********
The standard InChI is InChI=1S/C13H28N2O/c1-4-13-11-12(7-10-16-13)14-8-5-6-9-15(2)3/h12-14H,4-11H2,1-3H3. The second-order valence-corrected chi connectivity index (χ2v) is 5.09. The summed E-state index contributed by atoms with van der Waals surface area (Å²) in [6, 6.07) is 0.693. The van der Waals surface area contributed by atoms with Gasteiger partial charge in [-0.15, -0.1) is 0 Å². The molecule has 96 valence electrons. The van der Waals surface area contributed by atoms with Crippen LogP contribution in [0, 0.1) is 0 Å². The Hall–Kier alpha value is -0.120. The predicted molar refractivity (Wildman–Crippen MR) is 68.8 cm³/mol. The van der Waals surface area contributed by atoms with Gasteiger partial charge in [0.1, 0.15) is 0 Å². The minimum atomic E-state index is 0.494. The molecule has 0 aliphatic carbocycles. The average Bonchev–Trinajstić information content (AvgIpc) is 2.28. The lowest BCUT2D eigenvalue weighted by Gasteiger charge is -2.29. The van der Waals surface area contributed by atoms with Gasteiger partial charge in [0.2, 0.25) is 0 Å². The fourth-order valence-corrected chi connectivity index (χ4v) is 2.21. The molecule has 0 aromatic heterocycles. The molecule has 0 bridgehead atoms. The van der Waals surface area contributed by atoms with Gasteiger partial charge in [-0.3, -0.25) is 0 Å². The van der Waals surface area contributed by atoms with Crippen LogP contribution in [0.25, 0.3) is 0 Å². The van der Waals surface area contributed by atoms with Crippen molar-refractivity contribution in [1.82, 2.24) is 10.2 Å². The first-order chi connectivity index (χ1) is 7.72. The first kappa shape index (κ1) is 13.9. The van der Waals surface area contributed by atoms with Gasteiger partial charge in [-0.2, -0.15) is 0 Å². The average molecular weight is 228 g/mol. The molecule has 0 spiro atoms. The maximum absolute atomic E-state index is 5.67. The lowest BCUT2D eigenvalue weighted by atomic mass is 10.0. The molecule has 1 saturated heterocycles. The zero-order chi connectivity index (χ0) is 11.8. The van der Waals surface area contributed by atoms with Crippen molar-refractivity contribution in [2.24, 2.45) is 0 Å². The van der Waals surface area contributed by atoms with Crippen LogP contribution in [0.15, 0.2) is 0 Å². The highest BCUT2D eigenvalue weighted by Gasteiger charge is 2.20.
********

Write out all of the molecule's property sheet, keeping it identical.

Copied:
The standard InChI is InChI=1S/C13H28N2O/c1-4-13-11-12(7-10-16-13)14-8-5-6-9-15(2)3/h12-14H,4-11H2,1-3H3. The second-order valence-corrected chi connectivity index (χ2v) is 5.09. The summed E-state index contributed by atoms with van der Waals surface area (Å²) in [6, 6.07) is 0.693. The van der Waals surface area contributed by atoms with Gasteiger partial charge in [-0.15, -0.1) is 0 Å². The molecule has 96 valence electrons. The van der Waals surface area contributed by atoms with Crippen LogP contribution in [0, 0.1) is 0 Å². The Hall–Kier alpha value is -0.120. The predicted molar refractivity (Wildman–Crippen MR) is 68.8 cm³/mol. The van der Waals surface area contributed by atoms with Gasteiger partial charge in [0.1, 0.15) is 0 Å². The minimum atomic E-state index is 0.494. The molecule has 0 aliphatic carbocycles. The average Bonchev–Trinajstić information content (AvgIpc) is 2.28. The lowest BCUT2D eigenvalue weighted by Gasteiger charge is -2.29. The van der Waals surface area contributed by atoms with Gasteiger partial charge in [0.2, 0.25) is 0 Å². The fourth-order valence-corrected chi connectivity index (χ4v) is 2.21. The molecule has 0 aromatic heterocycles. The molecule has 0 bridgehead atoms. The van der Waals surface area contributed by atoms with Gasteiger partial charge in [-0.3, -0.25) is 0 Å². The van der Waals surface area contributed by atoms with Crippen LogP contribution in [0.25, 0.3) is 0 Å². The van der Waals surface area contributed by atoms with Crippen molar-refractivity contribution in [1.82, 2.24) is 10.2 Å². The first-order chi connectivity index (χ1) is 7.72. The first kappa shape index (κ1) is 13.9. The van der Waals surface area contributed by atoms with Gasteiger partial charge in [-0.2, -0.15) is 0 Å². The average molecular weight is 228 g/mol. The molecule has 0 spiro atoms. The maximum absolute atomic E-state index is 5.67. The lowest BCUT2D eigenvalue weighted by atomic mass is 10.0. The molecule has 1 saturated heterocycles. The zero-order chi connectivity index (χ0) is 11.8. The van der Waals surface area contributed by atoms with Crippen molar-refractivity contribution in [2.24, 2.45) is 0 Å². The van der Waals surface area contributed by atoms with Crippen LogP contribution in [0.15, 0.2) is 0 Å². The highest BCUT2D eigenvalue weighted by Gasteiger charge is 2.20.